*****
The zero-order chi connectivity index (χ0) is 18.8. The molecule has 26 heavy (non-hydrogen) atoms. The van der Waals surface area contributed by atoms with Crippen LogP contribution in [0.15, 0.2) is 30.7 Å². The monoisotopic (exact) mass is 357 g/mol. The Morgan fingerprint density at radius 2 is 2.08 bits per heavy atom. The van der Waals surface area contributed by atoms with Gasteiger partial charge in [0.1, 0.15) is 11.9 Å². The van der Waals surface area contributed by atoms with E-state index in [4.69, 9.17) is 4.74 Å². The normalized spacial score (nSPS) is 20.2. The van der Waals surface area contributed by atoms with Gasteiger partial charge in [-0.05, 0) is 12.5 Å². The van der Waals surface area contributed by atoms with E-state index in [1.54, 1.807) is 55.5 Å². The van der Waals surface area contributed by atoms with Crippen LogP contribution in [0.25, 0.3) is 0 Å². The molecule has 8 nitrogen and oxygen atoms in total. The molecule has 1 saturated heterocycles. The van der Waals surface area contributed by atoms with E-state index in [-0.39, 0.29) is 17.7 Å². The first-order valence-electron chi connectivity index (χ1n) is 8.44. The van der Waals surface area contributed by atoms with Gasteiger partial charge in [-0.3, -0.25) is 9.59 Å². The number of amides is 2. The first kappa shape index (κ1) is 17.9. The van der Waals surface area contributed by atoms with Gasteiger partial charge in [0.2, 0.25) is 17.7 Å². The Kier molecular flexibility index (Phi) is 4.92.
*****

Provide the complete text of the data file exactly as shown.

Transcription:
The zero-order chi connectivity index (χ0) is 18.8. The molecule has 26 heavy (non-hydrogen) atoms. The van der Waals surface area contributed by atoms with Crippen LogP contribution in [0.15, 0.2) is 30.7 Å². The monoisotopic (exact) mass is 357 g/mol. The Morgan fingerprint density at radius 2 is 2.08 bits per heavy atom. The van der Waals surface area contributed by atoms with Gasteiger partial charge in [0.1, 0.15) is 11.9 Å². The van der Waals surface area contributed by atoms with E-state index in [4.69, 9.17) is 4.74 Å². The normalized spacial score (nSPS) is 20.2. The van der Waals surface area contributed by atoms with Gasteiger partial charge in [-0.05, 0) is 12.5 Å². The van der Waals surface area contributed by atoms with E-state index in [1.54, 1.807) is 55.5 Å². The van der Waals surface area contributed by atoms with Crippen LogP contribution in [0.25, 0.3) is 0 Å². The molecule has 8 nitrogen and oxygen atoms in total. The molecule has 1 saturated heterocycles. The van der Waals surface area contributed by atoms with E-state index in [-0.39, 0.29) is 17.7 Å². The first-order valence-electron chi connectivity index (χ1n) is 8.44. The van der Waals surface area contributed by atoms with Gasteiger partial charge in [-0.3, -0.25) is 9.59 Å². The number of amides is 2. The first kappa shape index (κ1) is 17.9. The van der Waals surface area contributed by atoms with Gasteiger partial charge in [0.2, 0.25) is 17.7 Å². The Kier molecular flexibility index (Phi) is 4.92.